Finding your way around downtown Edmonton is about to get easier

Walk around downtown today and you might notice some new signage. New wayfinding prototypes have been installed around Churchill Square, part of a pilot project being led by Walk Edmonton.

Edmonton Wayfinding

Each sign contains directions to nearby destinations, a map of the area the sign is located in, and information about the wayfinding project. Importantly, the directional information and the map contain time estimates for pedestrians. This should help pedestrians to orient themselves and make it to key destinations.

Edmonton Wayfinding

The Downtown CRL Plan (PDF) contains a catalyst project called Green and Walkable Downtown that refers to “a phased and coordinated program of street and public realm improvements” focused on pedestrians. It also highlights the notion of a wayfinding system:

“Wayfinding refers to the system of visual cues, such as signage and maps that people use to find destinations and navigate neighourhoods. In the downtown context, a coherent and effective wayfinding system is particularly important to pedestrians and cyclists.”

“The wayfinding signage that exists downtown today is inconsistent and in some cases incoherent or absent. There is currently a patchwork of signage systems. A Wayfinding System would include signage at street level for pedestrians. Web and mobile phone-based wayfinding tools could also be developed. All components will be well-integrated, sharing a mutual look, language, and logic that will facilitate movement.”

Edmonton’s current wayfinding is a mess. It’s a mix of different approaches, developed at different times, with no coherent system or plan. It’s not just the pedway either, it’s everything. I’m really excited to see this start to change, and just in time for what is perhaps the busiest construction period downtown has ever seen, with the LRT, arena, Royal Alberta Museum, and many other projects underway. Good wayfinding is about to become more important than ever before.

Edmonton Wayfinding

This is just a first step, and there’s lots more that could be done. I’d love to see a digital component as well, with a mobile site or apps or both. Connections could be made to ETS wayfinding, and of course, we need to fix the pedway signage!

The City is running an online survey to gather feedback on the proposed maps and signs. You have until May 4 to provide your input!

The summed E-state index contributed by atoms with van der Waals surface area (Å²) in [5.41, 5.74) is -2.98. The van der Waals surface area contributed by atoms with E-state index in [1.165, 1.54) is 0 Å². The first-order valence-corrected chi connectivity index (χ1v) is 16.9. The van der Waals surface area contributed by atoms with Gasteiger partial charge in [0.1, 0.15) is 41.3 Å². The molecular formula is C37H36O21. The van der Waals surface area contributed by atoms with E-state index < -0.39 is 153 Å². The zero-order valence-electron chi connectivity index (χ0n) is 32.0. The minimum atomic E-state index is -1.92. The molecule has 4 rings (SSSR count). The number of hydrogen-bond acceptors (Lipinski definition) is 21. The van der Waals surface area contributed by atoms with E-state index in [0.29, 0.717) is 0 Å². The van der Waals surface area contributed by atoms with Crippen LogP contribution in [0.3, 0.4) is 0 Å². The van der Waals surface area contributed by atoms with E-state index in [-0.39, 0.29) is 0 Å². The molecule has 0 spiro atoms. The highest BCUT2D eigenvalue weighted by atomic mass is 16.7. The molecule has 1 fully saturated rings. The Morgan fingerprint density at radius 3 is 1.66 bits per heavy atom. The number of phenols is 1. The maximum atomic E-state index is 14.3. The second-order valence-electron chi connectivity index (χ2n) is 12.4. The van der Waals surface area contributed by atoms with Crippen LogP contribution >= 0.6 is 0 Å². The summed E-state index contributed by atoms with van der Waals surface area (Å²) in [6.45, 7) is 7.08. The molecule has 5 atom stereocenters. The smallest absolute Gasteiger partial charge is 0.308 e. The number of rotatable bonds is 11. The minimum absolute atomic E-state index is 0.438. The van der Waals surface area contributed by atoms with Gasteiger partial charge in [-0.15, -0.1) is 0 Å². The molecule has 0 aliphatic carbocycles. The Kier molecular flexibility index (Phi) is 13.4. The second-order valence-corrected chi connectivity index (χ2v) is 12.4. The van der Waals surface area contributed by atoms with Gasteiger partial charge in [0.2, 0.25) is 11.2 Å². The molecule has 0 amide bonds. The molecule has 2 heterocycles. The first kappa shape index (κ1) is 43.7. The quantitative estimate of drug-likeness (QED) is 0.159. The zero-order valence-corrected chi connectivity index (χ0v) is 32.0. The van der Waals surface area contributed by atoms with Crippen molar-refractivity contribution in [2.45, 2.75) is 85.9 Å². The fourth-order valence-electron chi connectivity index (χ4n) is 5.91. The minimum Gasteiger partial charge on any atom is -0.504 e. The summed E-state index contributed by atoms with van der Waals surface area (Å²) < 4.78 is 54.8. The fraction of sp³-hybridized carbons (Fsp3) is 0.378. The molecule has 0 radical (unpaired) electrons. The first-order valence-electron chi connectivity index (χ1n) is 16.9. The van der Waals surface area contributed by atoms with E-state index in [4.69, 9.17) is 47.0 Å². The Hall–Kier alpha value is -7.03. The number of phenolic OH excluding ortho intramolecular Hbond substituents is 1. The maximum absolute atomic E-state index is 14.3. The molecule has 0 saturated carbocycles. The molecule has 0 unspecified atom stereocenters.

Edmonton Wayfinding Project

While the City has been working on wayfinding for a while, it was a group of interested citizens that really got things moving.

Tim Querengesser put a project up on Make Something Edmonton in March 2013. It was focused on the pedway, but it quickly attracted a group of interested Edmontonians. After a couple of meetings, they expanded their scope to wayfinding more generally.

Tim had moved to Edmonton from Toronto not long before starting the project. When he discovered the pedway he thought it was great, but found the signage to be very poor. After travelling to many large cities, he had seen plenty of examples of excellent signage. Tim figured he should try to do something about it. “In Toronto there’s a ‘don’t get involved’ culture,” he said, “but I really wanted to get involved here.”

Edmonton Wayfinding Project

Putting up a Make Something Edmonton page was all it took to get started. The group is now known as the Edmonton Wayfinding Project, and they’ve been a critical factor in the development of the City’s wayfinding effort. They’re all volunteers but they’re quite active. They have published articles on wayfinding, organized an installation at Harcourt House, have created a buzz in the media, and have met with the City numerous times to provide guidance and feedback.

There’s no question the group has had an impact. In fact, the City’s own report on wayfinding (PDF) says so:

“Wayfinding is also a topical item of conversation in the city as a result of to advocacy and projects improve use and navigation of the Pedway and River Valley Parks. The ‘Make Something Edmonton’ group are an example of grass-roots community interest that has raised the profile of wayfinding in the city.”

Have you ever wanted to change something in Edmonton but thought it was too difficult? Let this be an example of how anyone can make a difference as long as you’re willing to put in a little time and energy! It’s so exciting to see a group of engaged Edmontonians going after something they care about. Imagine what could be done if there were another dozen groups like the Edmonton Wayfinding Project!

Kudos to Tim and the entire team on your achievements thus far; keep it going! You can follow the group on Twitter at @WayfindYEG.